It is “OrThoptera Thursday,” and time to introduce you to a common springtime grasshopper, the Speckle-winged Grasshopper. It goes by Arphia conspersa in scientific circles.
Ordinarily, I would be seeing fair numbers of this insect by now, and indeed they are slowly becoming more abundant as the weather warms from an unseasonably cold early spring here along the Front Range of Colorado. Warmer enclaves have more activity, such as around Pueblo and Cañon City. Last year I saw adults of this species on February 29, but then again we hardly had a winter.
Arphia conspersa is very widespread in its distribution, occurring from the Great Plains westward, north to central Alaska and south to central Mexico. It exploits a variety of habitats, from meadows up to 11,000 feet in elevation to desert canyons. Pastures, open fields, and vacant lots are where one is most apt to encounter it, even in highly urbanized areas.
Identifying the Speckle-winged Grasshopper can be surprisingly difficult because there is so much variation from one individual to the next. The overall color may be brown or grey with varying degrees of darker mottling. Many specimens sport a bright yellow “racing stripe” down the back when the wings are folded at rest. The tibia (“shin”) of the hind leg is often bright yellow (as can be the abdomen of males), but the tibia is usually concealed under the edge of the femur (“thigh”) unless the grasshopper is walking.
This species is one of the “band-winged grasshoppers,” named for the pattern on the hind wing. Unfurled, the hind wing is brightly-colored at the base, with a dark submarginal band across the outer reaches. The hind wing of Arphia conspersa may be colored yellow, orange, red, or even pink, but is only visible during the short flights made by the insect.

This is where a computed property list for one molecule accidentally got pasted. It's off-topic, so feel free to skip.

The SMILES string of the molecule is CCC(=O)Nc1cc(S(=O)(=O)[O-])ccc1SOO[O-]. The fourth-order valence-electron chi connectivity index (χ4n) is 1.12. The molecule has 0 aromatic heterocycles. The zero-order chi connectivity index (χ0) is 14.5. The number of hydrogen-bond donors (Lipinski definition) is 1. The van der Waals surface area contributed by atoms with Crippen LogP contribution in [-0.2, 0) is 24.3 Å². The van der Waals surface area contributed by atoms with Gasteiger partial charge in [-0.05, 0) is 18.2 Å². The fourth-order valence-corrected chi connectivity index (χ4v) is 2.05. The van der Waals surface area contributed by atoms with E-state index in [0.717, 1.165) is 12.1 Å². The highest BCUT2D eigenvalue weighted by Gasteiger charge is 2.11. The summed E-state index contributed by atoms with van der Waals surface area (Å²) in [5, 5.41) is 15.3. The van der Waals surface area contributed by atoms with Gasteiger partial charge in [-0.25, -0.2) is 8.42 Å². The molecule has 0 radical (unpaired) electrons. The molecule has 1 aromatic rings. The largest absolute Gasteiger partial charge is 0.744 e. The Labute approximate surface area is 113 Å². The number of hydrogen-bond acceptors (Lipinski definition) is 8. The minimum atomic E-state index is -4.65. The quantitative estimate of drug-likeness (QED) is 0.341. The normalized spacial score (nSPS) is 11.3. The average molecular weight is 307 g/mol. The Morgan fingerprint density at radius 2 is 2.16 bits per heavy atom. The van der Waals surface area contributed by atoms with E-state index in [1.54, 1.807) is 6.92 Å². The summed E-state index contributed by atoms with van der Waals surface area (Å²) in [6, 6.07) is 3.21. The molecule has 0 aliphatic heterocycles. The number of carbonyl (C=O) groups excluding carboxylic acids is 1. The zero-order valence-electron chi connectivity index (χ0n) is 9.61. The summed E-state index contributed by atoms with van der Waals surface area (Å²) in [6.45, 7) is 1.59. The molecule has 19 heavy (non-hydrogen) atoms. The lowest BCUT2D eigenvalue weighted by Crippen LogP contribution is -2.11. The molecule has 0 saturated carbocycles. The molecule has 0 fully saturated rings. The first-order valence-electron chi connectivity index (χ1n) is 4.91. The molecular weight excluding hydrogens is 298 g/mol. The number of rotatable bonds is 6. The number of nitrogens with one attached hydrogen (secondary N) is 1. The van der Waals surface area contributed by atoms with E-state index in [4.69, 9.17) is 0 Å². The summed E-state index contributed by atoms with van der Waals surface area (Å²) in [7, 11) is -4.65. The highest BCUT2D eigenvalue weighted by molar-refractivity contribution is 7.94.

Males of the Speckle-winged Grasshopper are more likely to be heard than seen. Part of the courtship involves what are called “appetitive” or “crepitation” flights. The male purposely flies a short distance, making a loud crackling sound at will in the process. This visual and audible display apparently attracts the attention of the female.
A male can detect a female from a distance of at least two feet when both are on the ground. Considering how incredibly well camouflaged these insects are, that is no mean feat. He will approach by running, stopping and stridulating, and then repeating the process until he is next to his prospective mate. Stridulating is accomplished by rubbing the inside of the hind femur against ridges on the folded front wings. A faint chirping noise is generated by stridulating. Once in close proximity, the male orients to the female face-to-face, and they wave their antennae at each other. More complexities then ensue before she decides whether to accept his advances.
Mated females select patches of bare earth in which to lay their eggs. The abdomen of the female is capable of telescoping at least two inches while inserted into the ground. At that depth she deposits a pod of about twenty eggs.
female ovipositing in soil
Nymphs of Arphia conspersa begin hatching from the eggs in about mid-July, and go through a total of five instars (an instar is the period between molts) before reaching adulthood. The nymphs typically get to that fifth instar in late autumn, then overwinter. Exactly how they manage to survive is something of a mystery, but experiments have shown at least some specimens can withstand temperatures of -16°C for short periods.
The fact that this is one of the few larger grasshoppers to be found as an adult in early spring makes its identification a bit easier. There are simply fewer similar species to confuse it with. Thankfully, this insect is never abundant enough to be a pest, either, even though it certainly consumes a fair amount of forage in the form of grasses and sedges.